In My Hard Shelled Opinion
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No-Kill Conservation

     It is my opinion and belief that the killing of pet turtles as required by endangered species or state laws including turtles that were only temporary pets recently taken from the wild is totally unconscionable. This includes turtles confiscated by government authorities or turned over to animal shelters. These laws have absolutely nothing to do with conservation or the preservation of any species of turtles and have everything to do with the aggressive assertion of authority over the general public. The persons given this absolute authority by way of their employment are not elected representatives of the people and have no active oversight. Most elected representatives want nothing to do with representing pet owners. They are content to allow government agencies to operate with no oversight.

      Pet owners have no rights or avenues to appeal the death sentences given their beloved pets. Once pet turtles are confiscated, their owners are treated with contempt as though they were criminals. They never know if their pets are killed or given to others for experimentation or distribution. There are no companion laws governing the disposition of confiscated turtles. And if a turtle is incorrectly identified, too bad. The owner will not get it back.

     I know first hand that confiscated turtles are sometimes simply given to others. I brought home six baby red-eared sliders from a herpetological society meeting. The story given was that the babies were confiscated from a person illegally selling them on the street. At the time the ban on selling turtles under four inches in length was in force. However, red-eared sliders are not native to Pennsylvania and may be legally sold. I can understand ordering the person not to sell them anymore, but I do not know by what law they were confiscated and simply given to others.

     The tightening of state laws like the new rules in Pennsylvania starting January 1, 2007 has sentenced countless turtles to death. There is no other legal option. Once in captivity they may not be released.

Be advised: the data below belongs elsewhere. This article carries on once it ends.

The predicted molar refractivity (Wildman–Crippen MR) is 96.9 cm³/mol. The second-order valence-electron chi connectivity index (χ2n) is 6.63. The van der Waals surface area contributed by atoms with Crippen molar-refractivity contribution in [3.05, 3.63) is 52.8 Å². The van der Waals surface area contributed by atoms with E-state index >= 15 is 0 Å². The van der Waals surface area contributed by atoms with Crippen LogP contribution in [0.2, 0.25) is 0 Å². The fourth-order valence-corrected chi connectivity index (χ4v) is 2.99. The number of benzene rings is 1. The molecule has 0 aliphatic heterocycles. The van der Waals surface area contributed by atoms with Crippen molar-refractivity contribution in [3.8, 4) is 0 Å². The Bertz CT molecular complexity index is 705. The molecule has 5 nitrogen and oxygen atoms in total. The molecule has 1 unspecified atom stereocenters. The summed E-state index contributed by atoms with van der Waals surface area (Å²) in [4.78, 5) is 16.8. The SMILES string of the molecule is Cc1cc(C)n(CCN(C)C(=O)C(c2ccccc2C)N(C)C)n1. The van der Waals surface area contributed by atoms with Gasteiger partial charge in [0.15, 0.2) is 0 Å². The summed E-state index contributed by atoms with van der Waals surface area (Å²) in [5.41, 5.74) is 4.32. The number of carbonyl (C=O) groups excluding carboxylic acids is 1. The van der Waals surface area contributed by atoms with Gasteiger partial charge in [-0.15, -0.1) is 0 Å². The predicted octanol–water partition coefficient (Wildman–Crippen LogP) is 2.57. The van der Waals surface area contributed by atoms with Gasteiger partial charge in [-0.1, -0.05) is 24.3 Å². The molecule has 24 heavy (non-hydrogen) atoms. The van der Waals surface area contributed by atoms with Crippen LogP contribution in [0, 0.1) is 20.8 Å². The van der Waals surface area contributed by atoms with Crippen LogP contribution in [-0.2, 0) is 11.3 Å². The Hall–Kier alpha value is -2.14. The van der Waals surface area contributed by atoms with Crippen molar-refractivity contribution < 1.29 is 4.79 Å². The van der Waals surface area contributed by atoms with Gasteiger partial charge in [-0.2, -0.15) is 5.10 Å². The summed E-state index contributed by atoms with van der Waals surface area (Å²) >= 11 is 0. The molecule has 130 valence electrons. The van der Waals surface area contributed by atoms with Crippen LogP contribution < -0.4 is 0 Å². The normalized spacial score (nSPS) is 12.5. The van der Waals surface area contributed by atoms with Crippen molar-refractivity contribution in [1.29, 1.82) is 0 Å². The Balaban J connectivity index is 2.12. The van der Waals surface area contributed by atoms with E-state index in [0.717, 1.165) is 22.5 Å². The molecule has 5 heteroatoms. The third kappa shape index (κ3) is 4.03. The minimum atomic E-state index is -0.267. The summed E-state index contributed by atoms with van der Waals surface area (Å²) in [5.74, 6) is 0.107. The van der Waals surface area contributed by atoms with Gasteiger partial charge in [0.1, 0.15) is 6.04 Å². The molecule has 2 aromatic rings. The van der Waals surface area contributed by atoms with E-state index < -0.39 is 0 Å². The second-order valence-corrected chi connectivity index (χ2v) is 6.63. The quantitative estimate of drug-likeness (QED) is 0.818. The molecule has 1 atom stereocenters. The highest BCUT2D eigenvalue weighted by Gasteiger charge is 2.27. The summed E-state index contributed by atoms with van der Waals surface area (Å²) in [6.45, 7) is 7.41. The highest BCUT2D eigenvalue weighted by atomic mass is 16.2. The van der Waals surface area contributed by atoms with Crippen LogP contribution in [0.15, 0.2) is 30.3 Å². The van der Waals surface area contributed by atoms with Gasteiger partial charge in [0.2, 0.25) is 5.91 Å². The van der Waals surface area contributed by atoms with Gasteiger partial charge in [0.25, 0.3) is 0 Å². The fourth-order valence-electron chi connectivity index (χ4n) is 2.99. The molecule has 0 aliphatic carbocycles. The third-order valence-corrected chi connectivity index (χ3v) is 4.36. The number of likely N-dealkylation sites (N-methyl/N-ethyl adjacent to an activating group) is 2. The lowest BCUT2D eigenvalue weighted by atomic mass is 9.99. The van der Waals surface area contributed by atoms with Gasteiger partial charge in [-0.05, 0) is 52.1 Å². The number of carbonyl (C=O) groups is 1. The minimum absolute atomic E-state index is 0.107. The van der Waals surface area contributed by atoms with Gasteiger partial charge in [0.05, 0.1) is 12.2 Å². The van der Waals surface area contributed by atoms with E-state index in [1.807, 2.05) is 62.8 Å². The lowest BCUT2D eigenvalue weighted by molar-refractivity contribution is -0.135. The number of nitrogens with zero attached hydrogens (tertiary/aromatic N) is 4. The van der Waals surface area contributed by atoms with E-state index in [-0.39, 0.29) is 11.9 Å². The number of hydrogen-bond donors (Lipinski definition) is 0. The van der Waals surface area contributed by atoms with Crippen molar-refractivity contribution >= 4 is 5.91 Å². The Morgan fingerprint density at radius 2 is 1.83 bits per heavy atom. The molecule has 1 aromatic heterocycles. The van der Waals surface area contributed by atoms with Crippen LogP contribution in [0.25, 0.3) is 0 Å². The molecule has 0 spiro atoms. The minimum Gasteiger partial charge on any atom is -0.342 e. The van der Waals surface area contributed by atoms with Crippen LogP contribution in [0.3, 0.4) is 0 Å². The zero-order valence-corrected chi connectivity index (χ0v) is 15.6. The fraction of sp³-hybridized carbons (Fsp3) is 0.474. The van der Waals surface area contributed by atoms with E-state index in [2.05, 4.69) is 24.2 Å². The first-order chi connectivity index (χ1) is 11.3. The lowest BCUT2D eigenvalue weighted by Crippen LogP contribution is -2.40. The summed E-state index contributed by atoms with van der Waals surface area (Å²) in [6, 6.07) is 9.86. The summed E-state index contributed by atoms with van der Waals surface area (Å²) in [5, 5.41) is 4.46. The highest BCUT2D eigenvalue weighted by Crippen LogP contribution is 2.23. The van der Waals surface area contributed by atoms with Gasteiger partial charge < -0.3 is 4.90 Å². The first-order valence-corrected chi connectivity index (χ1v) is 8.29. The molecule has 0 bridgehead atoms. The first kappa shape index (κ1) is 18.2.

I can hear the reaction already. What government authority is killing pet turtles. I am not saying that all agencies take possession of turtles and kill them. They do it by prohibiting possession of the turtles and prohibiting release of the turtles leaving the only legal action left being the legal killing of the turtles. Other government agencies contribute directly to the killing of turtles by not taking appropriate steps to protect them from being routinely and predictably killed. This includes turtles classified as endangered by the federal government like the Alabama red-bellied turtle.

     I do not accept any of the excuses used to justify such practices. The killing of a pet box turtle does nothing to preserve the species. It is not a freak of nature to be a pet and, heaven forbid, like it's owner. It is not going to go out if released and recruit other box turtles to become pets or seek out human companions. It has no political or cultural agenda. It is no threat to humans or other animals except a few bugs and slugs.

     But this is the trend sweeping across the United States. Regulatory agencies at the federal and state levels are mixing social agendas with what they pretend is conservation. They intend to keep as many native species turtles and tortoises out of the hands of the public as they possibly can. It does not matter if a species is very abundant and in no threat of extinction. But once a species is placed on any of the endangered species lists, it is almost doomed to a slow diminishing trend. And some agencies are putting as many species as they can on their lists.